Monday, February 13, 2012

Stealing From Jim McNeely

It is no secret that Jim McNeely is one of my musical heroes.  I have studied with him privately and within the BMI Jazz Composer's Workshop.  I have thoroughly analyzed his scores.  I have performed his music both as a pianist and conductor, and in April, I will again present his music with  the UConn Jazz 10tet.

The Swiss Jazz Orchestra CD, entitled "Paul Klee", is one of my favorite recordings of his work.   On this CD there is a piece entitled "Paukenspieler" (Kettle Drummer), where Jim had the ingenious idea to outline a blues progression on the drum kit.  The blues in it's rawest form consists of 3 chords, so by using 3 well-tuned tom-toms, it is entirely possible to outline the root motion of the blues using nothing but solo drums.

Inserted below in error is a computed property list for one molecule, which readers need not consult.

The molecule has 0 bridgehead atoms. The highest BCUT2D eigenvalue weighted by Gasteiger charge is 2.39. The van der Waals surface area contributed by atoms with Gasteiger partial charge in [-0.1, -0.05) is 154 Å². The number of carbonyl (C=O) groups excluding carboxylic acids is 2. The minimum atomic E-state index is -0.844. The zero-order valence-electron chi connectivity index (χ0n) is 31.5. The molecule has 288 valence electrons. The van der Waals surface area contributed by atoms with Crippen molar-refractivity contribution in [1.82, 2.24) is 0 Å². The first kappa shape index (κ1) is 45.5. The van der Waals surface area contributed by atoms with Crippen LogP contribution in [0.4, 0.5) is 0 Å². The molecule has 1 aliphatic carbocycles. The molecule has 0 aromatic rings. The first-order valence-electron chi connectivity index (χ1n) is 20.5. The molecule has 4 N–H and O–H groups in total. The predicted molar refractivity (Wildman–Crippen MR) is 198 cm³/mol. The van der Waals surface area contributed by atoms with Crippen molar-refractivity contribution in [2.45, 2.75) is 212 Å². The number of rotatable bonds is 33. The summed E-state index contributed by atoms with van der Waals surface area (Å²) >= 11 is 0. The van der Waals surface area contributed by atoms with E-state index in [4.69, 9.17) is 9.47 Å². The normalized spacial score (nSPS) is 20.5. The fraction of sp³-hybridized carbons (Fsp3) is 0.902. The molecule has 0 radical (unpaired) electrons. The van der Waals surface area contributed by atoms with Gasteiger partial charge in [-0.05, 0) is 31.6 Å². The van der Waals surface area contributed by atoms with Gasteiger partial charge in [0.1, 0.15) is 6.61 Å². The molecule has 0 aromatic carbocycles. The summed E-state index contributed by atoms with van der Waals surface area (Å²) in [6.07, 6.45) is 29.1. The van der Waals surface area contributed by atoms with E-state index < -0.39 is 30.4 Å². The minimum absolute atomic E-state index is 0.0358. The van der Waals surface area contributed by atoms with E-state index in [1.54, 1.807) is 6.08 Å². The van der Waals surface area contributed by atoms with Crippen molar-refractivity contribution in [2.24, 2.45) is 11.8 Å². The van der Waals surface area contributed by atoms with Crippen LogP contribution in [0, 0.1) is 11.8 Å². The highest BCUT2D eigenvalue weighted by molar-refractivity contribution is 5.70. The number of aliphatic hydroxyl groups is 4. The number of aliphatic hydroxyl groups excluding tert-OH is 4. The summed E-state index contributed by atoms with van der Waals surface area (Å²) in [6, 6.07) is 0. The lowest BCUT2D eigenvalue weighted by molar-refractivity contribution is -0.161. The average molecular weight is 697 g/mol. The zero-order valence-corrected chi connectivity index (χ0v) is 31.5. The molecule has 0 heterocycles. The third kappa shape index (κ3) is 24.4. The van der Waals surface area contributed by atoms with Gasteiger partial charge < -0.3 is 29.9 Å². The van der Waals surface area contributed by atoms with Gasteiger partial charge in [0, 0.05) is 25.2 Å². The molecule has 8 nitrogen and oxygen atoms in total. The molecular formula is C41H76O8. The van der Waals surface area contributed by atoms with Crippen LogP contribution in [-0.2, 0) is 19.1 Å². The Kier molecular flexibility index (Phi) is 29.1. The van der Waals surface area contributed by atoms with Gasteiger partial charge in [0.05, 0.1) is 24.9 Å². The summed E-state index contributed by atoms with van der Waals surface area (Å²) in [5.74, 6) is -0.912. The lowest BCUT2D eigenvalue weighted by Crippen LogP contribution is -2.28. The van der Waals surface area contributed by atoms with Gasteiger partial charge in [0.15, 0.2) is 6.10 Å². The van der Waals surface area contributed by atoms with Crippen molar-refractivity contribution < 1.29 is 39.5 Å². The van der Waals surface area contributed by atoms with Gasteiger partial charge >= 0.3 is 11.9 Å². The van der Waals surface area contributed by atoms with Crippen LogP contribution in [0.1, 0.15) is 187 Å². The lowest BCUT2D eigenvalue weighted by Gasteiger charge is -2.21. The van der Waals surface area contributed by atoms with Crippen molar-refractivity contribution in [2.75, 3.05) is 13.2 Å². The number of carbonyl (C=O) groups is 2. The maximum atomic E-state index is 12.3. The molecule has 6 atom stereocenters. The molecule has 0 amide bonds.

I took this idea, but decided to incorporate unconventional slash-chord harmony (triads over a foreign bass note).  I think it creates quite an eerie effect, giving this blues a "creepy" quality.




My performance instructions are as follows:

1) Intro: One chorus of drums w/ mallets playing the bass line
2) Add bass line, doubled in piano
3) Melody twice, over bass line
4) 1st soloist: one chorus of the slash chord changes, then Dmi blues (open)
5) 2nd soloist: Emi blues (open)
6) 3rd soloist: F#mi blues (open)
7) outhead (melody and bass line)
8) bass line, doubled in piano, w/ drums
9) drums alone, outlining bass line w/ mallets

TONIGHT: my 10-piece band, the New Directions Ensemble (plus 2 very special guests), plays at the Tea Lounge Cafe in Brooklyn, NY, as a part of the Size Matters big band series, curated by JC Sanford.  If you're in the city, I hope you will join us.  We start at 9 p.m.

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